But all that said, I have to continue and say that ultimately, my hope is not in America. When our leaders do what is just and righteous and generally good for the people, I pray they succeed, and when they govern wickedly, I pray for God's mercy. America is one of the nations, special in its way, yes, but finally just another of the nations, of whom Psalm 46:6 says, "The nations rage, the kingdoms totter; he utters his voice, the earth melts." Ultimately my citizenship is in Heaven. I am a Christian first and foremost. No matter what happens to America, whether it stands or falls, my hope is in Christ. No matter what I see around me, no matter how many difficult days I suspect may lie ahead, my hope, my joy, my stability, security, and peace come from Christ. I will not fret when the wicked act wickedly. Though I may feel great sadness in seeing what looks to me like a spiral into foolish thinking all around me, I do not fret myself because of evildoers. (Psalm 37) I trust in the LORD, delight myself in Him. He is sovereign over the nations. He is not surprised when sinners act like sinners. They act they way they do because they are lost. And this causes me to respond in compassion and to pray for those who would see themselves as my enemy, and to go ahead and do good, act kindly, even when I know it won't be received well or appreciated or even understood.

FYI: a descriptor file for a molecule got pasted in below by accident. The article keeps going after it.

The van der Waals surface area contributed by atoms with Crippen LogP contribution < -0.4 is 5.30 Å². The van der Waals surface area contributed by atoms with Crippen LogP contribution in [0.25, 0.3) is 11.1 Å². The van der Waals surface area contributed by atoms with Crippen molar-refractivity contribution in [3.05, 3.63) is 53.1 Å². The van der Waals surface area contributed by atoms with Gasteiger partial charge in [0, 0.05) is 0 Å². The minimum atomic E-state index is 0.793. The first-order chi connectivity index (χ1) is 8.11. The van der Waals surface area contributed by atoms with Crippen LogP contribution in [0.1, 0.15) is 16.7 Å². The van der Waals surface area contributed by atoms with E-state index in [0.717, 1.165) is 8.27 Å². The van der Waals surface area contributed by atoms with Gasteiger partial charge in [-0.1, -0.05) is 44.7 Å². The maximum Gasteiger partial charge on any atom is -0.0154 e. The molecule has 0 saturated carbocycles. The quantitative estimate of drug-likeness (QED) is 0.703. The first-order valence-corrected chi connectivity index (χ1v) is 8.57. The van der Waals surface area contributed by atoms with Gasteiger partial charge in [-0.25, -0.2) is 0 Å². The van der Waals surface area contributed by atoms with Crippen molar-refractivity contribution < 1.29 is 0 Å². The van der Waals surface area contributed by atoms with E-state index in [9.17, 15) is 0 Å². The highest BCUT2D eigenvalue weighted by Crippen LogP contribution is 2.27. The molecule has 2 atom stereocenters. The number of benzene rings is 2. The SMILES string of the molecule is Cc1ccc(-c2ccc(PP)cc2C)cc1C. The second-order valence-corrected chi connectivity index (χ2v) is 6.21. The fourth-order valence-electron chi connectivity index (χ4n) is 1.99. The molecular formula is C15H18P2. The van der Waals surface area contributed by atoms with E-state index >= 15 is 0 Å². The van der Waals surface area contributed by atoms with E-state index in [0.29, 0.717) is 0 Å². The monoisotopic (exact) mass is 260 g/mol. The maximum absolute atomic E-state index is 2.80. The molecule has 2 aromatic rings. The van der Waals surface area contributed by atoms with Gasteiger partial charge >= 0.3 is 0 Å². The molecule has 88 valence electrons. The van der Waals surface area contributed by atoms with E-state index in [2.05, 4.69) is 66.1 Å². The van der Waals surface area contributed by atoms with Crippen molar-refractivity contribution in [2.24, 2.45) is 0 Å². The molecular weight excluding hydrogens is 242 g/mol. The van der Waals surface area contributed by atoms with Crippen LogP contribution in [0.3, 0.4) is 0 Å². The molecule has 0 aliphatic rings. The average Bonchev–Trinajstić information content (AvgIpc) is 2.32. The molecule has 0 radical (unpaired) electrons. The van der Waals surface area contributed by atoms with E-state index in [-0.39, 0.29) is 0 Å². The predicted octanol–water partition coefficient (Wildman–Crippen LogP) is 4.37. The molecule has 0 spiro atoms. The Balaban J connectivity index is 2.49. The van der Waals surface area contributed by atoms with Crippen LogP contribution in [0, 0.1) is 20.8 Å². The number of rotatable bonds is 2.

Anyway, this is where my thoughts went as I stared at that poster this morning. As Kingdom citizens, living as ambassadors for Christ in the country where we've been placed, let us remember to love our neighbors, even when they seem to be unable to love us back or to assume the best of us, and let us live justly and do mercy, pray for them, pray for our leaders, and then resolve ourselves to rejoice in the Lord always, be anxious about nothing, praying with thanksgiving, and may the peace of God which surpasses all understanding guard our hearts and minds in Christ Jesus. (Philippians 4:4-7) Let us resolve to focus our attention on what is true, honorable, just, pure, lovely, commendable, if there is any excellence, if there is anything worthy of praise, let us think about these things. (Philippians 4:8) And keep in mind, too, that our citizenship is in heaven, and from it we await a Savior, the Lord Jesus Christ, who will transform our lowly body to be like his glorious body, that enables Him even to subject all things to Himself. (Philippians 3:20-21) Let us resolve to make sure that we take every thought captive to Christ, walk in Him, and guard our hearts and minds so as not to be captivated by worldly philosophies and empty deceits, but rooted and established in Christ and view the world through that lens as we choose to love our neighbors well. Let us remember that we who have trusted in Christ are His ambassadors, ambassadors of His light in the midst of a dark and crooked generation and let us so live that the fragrance of Christ is evident in our thoughts, speech, and actions.